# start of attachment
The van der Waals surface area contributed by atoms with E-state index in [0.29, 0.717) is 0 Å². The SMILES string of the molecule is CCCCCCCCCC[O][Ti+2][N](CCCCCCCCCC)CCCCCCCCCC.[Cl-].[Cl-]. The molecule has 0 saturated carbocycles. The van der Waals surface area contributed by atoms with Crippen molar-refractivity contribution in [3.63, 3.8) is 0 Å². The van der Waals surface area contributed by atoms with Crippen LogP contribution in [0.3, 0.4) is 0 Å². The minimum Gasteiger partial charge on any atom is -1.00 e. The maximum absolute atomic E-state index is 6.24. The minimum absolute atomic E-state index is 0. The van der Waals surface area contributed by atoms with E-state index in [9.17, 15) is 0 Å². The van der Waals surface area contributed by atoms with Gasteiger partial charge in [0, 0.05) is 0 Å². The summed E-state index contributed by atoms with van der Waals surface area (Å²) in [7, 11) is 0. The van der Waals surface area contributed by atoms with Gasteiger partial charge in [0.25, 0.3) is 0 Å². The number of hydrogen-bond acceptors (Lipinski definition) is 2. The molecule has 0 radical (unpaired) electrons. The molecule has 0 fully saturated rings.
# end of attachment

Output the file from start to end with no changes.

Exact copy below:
The van der Waals surface area contributed by atoms with E-state index in [0.29, 0.717) is 0 Å². The SMILES string of the molecule is CCCCCCCCCC[O][Ti+2][N](CCCCCCCCCC)CCCCCCCCCC.[Cl-].[Cl-]. The molecule has 0 saturated carbocycles. The van der Waals surface area contributed by atoms with Crippen molar-refractivity contribution in [3.63, 3.8) is 0 Å². The van der Waals surface area contributed by atoms with Crippen LogP contribution in [0.3, 0.4) is 0 Å². The minimum Gasteiger partial charge on any atom is -1.00 e. The maximum absolute atomic E-state index is 6.24. The minimum absolute atomic E-state index is 0. The van der Waals surface area contributed by atoms with E-state index in [9.17, 15) is 0 Å². The van der Waals surface area contributed by atoms with Gasteiger partial charge in [0, 0.05) is 0 Å². The summed E-state index contributed by atoms with van der Waals surface area (Å²) in [7, 11) is 0. The van der Waals surface area contributed by atoms with Gasteiger partial charge in [0.25, 0.3) is 0 Å². The number of hydrogen-bond acceptors (Lipinski definition) is 2. The molecule has 0 radical (unpaired) electrons. The molecule has 0 fully saturated rings.